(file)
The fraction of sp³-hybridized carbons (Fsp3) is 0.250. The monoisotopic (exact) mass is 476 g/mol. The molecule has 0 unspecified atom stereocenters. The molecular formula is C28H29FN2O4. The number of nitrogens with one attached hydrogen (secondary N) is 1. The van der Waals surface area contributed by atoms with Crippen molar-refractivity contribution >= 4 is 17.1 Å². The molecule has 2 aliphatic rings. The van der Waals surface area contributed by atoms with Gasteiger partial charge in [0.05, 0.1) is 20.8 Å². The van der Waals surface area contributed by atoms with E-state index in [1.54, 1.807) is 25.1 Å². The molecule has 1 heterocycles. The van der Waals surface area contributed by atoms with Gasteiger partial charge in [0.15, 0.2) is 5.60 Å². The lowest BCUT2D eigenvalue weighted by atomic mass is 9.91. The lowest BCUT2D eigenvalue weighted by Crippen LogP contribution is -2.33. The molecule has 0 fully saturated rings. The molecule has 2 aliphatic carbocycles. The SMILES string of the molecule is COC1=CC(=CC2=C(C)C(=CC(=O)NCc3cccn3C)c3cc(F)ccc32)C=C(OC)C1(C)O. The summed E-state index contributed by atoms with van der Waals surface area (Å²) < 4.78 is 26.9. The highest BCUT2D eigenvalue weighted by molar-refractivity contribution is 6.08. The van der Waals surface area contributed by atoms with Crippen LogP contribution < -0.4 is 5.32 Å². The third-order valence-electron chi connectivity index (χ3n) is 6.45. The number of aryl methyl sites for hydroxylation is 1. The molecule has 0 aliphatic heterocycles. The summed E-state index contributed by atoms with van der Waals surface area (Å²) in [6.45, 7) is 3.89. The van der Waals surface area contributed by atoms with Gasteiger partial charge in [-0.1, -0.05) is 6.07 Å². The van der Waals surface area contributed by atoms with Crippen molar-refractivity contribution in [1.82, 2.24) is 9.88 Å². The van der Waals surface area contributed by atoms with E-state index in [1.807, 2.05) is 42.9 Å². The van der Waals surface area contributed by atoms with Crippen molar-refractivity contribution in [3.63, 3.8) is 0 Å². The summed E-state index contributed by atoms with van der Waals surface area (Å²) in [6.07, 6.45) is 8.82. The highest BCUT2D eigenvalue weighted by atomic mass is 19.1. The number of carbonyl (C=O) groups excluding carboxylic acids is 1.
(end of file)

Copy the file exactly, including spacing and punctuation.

The fraction of sp³-hybridized carbons (Fsp3) is 0.250. The monoisotopic (exact) mass is 476 g/mol. The molecule has 0 unspecified atom stereocenters. The molecular formula is C28H29FN2O4. The number of nitrogens with one attached hydrogen (secondary N) is 1. The van der Waals surface area contributed by atoms with Crippen molar-refractivity contribution >= 4 is 17.1 Å². The molecule has 2 aliphatic rings. The van der Waals surface area contributed by atoms with Gasteiger partial charge in [0.05, 0.1) is 20.8 Å². The van der Waals surface area contributed by atoms with E-state index in [1.54, 1.807) is 25.1 Å². The molecule has 1 heterocycles. The van der Waals surface area contributed by atoms with Gasteiger partial charge in [0.15, 0.2) is 5.60 Å². The lowest BCUT2D eigenvalue weighted by atomic mass is 9.91. The lowest BCUT2D eigenvalue weighted by Crippen LogP contribution is -2.33. The molecule has 0 fully saturated rings. The molecule has 2 aliphatic carbocycles. The SMILES string of the molecule is COC1=CC(=CC2=C(C)C(=CC(=O)NCc3cccn3C)c3cc(F)ccc32)C=C(OC)C1(C)O. The summed E-state index contributed by atoms with van der Waals surface area (Å²) < 4.78 is 26.9. The highest BCUT2D eigenvalue weighted by molar-refractivity contribution is 6.08. The van der Waals surface area contributed by atoms with Crippen LogP contribution < -0.4 is 5.32 Å². The third-order valence-electron chi connectivity index (χ3n) is 6.45. The number of aryl methyl sites for hydroxylation is 1. The molecule has 0 aliphatic heterocycles. The summed E-state index contributed by atoms with van der Waals surface area (Å²) in [6.45, 7) is 3.89. The van der Waals surface area contributed by atoms with Gasteiger partial charge in [-0.1, -0.05) is 6.07 Å². The van der Waals surface area contributed by atoms with Crippen molar-refractivity contribution in [1.82, 2.24) is 9.88 Å². The van der Waals surface area contributed by atoms with E-state index in [1.807, 2.05) is 42.9 Å². The van der Waals surface area contributed by atoms with Crippen molar-refractivity contribution in [3.63, 3.8) is 0 Å². The summed E-state index contributed by atoms with van der Waals surface area (Å²) in [6.07, 6.45) is 8.82. The highest BCUT2D eigenvalue weighted by atomic mass is 19.1. The number of carbonyl (C=O) groups excluding carboxylic acids is 1.